- Though they will be given in one key, you should take the following shapes through all 12 keys to get comfortable with these shapes in different positions on the guitar neck.
- In music theory, 7th chords are spelled out in the root position (like above). However, in practice, root-position chords aren’t as common on guitar as they might be on piano.
- Some of the following voicings will have extensions, which may look strange if you’ve never encountered them. You’ll see voicings with a 6th, 9th, 11th, or 13th. On guitar, sometimes consonant chord tones like the 5th are replaced by an extension because we only have so many fingers!
Check out our ultimate guide to 7th chords if you want a more comprehensive breakdown.
Major 7 Voicings – Jazz Guitar Chords
In theory, major 7th jazz chords are built like this:
- major 3rd
- perfect 5th
- major 7th
There are a few common extensions major 7th chords have in jazz music:
- 13th (an octave higher than the 6th)
Here are five essential major 7th voicings you need to internalize:
To learn more, check out our blog post on major 7th voicings and inversions on the guitar.
Minor 7 Voicings – Jazz Guitar Chords
In theory, minor 7 jazz chords are built like this:
- minor 3rd
- perfect 5th
- minor 7th
Common extensions you’ll see are:
Here are five essential minor 7th voicings you need to internalize:
Check out our blog post on minor 7th voicings and inversions on the guitar.
Dominant 7 Voicings – Jazz Guitar Chords
Dominant chords are built using this formula:
- major 3rd
- perfect 5th
- minor 7th
Dominant chords can have a bunch of crazy extensions:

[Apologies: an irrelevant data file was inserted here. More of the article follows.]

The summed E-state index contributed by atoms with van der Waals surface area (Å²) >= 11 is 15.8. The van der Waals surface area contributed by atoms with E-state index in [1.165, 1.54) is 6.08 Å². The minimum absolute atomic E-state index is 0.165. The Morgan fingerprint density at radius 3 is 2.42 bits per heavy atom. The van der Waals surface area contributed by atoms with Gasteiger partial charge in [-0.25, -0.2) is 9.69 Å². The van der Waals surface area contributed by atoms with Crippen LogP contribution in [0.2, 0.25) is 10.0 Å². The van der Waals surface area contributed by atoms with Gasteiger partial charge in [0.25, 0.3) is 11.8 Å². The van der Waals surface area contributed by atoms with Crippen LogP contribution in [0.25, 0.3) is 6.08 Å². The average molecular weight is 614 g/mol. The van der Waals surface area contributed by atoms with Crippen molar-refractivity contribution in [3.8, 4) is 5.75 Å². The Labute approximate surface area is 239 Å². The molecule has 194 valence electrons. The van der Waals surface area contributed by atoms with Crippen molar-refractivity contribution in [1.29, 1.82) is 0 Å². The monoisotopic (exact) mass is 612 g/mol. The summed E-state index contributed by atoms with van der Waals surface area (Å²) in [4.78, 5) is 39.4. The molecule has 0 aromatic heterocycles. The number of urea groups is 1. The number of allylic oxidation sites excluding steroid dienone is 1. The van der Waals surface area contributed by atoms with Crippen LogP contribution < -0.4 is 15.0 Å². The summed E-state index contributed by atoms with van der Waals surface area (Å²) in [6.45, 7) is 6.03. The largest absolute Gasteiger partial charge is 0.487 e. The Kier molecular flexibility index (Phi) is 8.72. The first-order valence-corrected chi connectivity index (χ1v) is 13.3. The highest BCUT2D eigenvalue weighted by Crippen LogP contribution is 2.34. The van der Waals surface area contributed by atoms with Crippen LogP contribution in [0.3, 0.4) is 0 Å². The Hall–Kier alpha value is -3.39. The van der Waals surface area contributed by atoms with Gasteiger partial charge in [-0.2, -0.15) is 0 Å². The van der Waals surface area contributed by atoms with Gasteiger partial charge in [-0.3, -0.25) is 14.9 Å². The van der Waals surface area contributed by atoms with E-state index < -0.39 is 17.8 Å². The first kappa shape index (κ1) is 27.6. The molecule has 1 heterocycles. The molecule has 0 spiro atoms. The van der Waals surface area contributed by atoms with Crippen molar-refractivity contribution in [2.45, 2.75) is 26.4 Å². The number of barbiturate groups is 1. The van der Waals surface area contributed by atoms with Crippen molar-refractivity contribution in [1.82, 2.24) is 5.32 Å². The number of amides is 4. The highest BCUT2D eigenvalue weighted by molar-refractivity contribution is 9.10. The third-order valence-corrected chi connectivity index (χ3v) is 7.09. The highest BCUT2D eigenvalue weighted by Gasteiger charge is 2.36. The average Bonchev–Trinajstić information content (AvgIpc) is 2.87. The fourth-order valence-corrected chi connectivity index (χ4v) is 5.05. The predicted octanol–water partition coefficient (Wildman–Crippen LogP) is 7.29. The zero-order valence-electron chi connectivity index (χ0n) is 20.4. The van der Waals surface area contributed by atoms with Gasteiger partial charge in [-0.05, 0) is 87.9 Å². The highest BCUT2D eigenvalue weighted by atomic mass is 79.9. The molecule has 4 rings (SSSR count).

- 4th (sus)
Here are five essential dominant voicings jazz guitarists need to internalize:
Dominant chords are an essential part of the jazz sound but are also important for other genres, like rock, blues, and even classical music. Dominant chords are used by rock, blues, classical, and jazz musicians and composers to resolve chord progressions, change keys, and add a blue sound to their music.
The “dominant” sound probably has the greatest number of musical applications, especially in jazz. You’ll want to spend extra time on dominant voicings because they are so important to the jazz and jazz blues sounds.
Check out our blog post on dominant 7th voicings and inversions on the guitar, and check out tips for memorizing dominant chords.
Half-Diminished and Diminished 7 Voicings – Jazz Guitar Chords
Half-diminished chords are built using this formula:
- minor 3rd
- diminished (or flat) 5th
- minor 7th
Common extensions for half-diminished chords:
Fully-diminished chords are built using this formula:
- minor 3rd
- diminished (or flat) 5th
- diminished 7th (enharmonically equivalent to a major 6th interval)
Extensions aren’t commonly used on fully-diminished chords
Here are essential half-diminished and fully diminished voicings you’ll need to play jazz guitar:
Half-diminished chords are a staple of the minor ii-V-i progression. Diminished seventh have a variety of uses, including passing chords and as the v°7 chord in the harmonic minor key.
Check out our blog posts on half-diminished voicings and inversion on guitar and diminished voicings and inversions on guitar.
What Makes Jazz Guitar Voicings Unique?